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Thread: 15 year old Fridge, repair or replace?

  1. #16
    Forum Admin, Expert Plumber Terry's Avatar
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    Aug 2004
    Bothell, Washington
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    The proper place for old toilets is to be ground up for new roads.

    With the shortage of water that is usable, it only makes sense to get rid of the old stuff.

    That is why water utilities are giving rebates now to preserve what little water they have left.

    Last edited by Terry; 08-26-2009 at 10:11 AM.

  2. #17

  3. #18


    Quote Originally Posted by Runs with bison View Post
    No, not really. They bottle them up pretty tight anymore. Your priorities are reversed on this one. You will waste far more resources to keep some piece of junk. Take that ancient furnace for example. I'll bet it wasted at least 100 ccF of nat. gas a year, perhaps several times that. You could probably recycle the metal in it with the energy it wasted in just a year or two.

    This reminds me of the folks screaming about the mercury in CFL's...when each one reduces the mercury emissions from coal fired electricity more than the mercury within the bulb. That's without even considering other toxins from electricity generation, let alone the CO2.

    I'm not a fan of landfills and think we could do a lot better at reducing waste volume. However, refrigerators, old furnaces, dead water heaters, and toilets are not the sources of the "toxins" you are worried about it. Plus landfills are designed and operated to actually hold the toxins.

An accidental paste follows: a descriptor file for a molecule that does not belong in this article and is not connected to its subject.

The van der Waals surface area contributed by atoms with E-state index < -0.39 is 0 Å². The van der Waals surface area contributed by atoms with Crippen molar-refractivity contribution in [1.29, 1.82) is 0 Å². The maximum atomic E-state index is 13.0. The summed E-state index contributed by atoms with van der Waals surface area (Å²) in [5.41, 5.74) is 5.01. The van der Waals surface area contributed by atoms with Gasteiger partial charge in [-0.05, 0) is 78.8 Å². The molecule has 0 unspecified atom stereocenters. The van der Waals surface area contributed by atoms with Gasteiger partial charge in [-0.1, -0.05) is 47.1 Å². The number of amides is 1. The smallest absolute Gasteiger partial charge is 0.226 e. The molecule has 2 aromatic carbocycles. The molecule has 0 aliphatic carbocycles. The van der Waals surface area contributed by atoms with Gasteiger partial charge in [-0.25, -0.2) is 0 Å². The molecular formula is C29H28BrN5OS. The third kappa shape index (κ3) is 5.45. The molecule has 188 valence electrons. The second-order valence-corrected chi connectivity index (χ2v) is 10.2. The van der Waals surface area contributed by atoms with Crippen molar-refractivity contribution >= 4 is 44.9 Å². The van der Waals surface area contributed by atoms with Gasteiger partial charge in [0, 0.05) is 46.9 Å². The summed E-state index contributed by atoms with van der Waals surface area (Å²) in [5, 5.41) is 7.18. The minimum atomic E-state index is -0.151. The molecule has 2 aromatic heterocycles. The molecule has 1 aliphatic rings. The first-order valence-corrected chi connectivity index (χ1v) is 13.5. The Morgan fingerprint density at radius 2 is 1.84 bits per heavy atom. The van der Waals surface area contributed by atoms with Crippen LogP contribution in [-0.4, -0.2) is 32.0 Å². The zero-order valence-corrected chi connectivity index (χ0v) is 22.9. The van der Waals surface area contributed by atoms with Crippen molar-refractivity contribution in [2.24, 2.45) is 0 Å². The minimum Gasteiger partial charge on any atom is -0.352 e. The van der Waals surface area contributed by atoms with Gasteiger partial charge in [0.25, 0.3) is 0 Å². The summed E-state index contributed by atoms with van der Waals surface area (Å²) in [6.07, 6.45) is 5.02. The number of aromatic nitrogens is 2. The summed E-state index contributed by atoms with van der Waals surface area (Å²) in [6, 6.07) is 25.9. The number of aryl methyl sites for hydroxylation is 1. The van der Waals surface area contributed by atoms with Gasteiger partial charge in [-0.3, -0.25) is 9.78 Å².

I got a house listed one mile from a dump, let me know if you are interested. It has been on the market for 4 years, nice house, too.

  4. #19


    Don't forget the energy it took to make the appliance you're buying new. It takes a lot of energy to mine the ore, produce the steel, fabricate it, ship it around, etc.

    Getting rid of useful equimpment that provides no other benefit other than energy efficiency is for the most part a net energy, and money, loss for a long time.

  5. #20
    DIY Senior Member Runs with bison's Avatar
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    Aug 2009


    Quote Originally Posted by jwilson View Post
    Don't forget the energy it took to make the appliance you're buying new.
    I'm not forgetting it at all. In fact, when you buy something you are paying for that energy. That's why working through the economics is a decent way to evaluate it. Energy is only one part of the cost so if the economic benefits exceed that you can rest assured that the energy balance is heavily in favor of replacement.

  6. #21
    Extreme DIY Homeowner Scuba_Dave's Avatar
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    Jan 2009
    South of Boston, MA


    Quote Originally Posted by paulsiu View Post
    Is it worth hiring a repair man to fix a 15 year old fridge or should one just buy a new one.

    We went from an 18 cu ft to a 26 cu ft
    The new one uses 10% LESS then the old one was rated for when it was new 14 years ago
    We kept the old one for pool parties

    I do not put $$ into old appliances
    DIY Handyman (not 4 hire)
    I have enough to do to my own house


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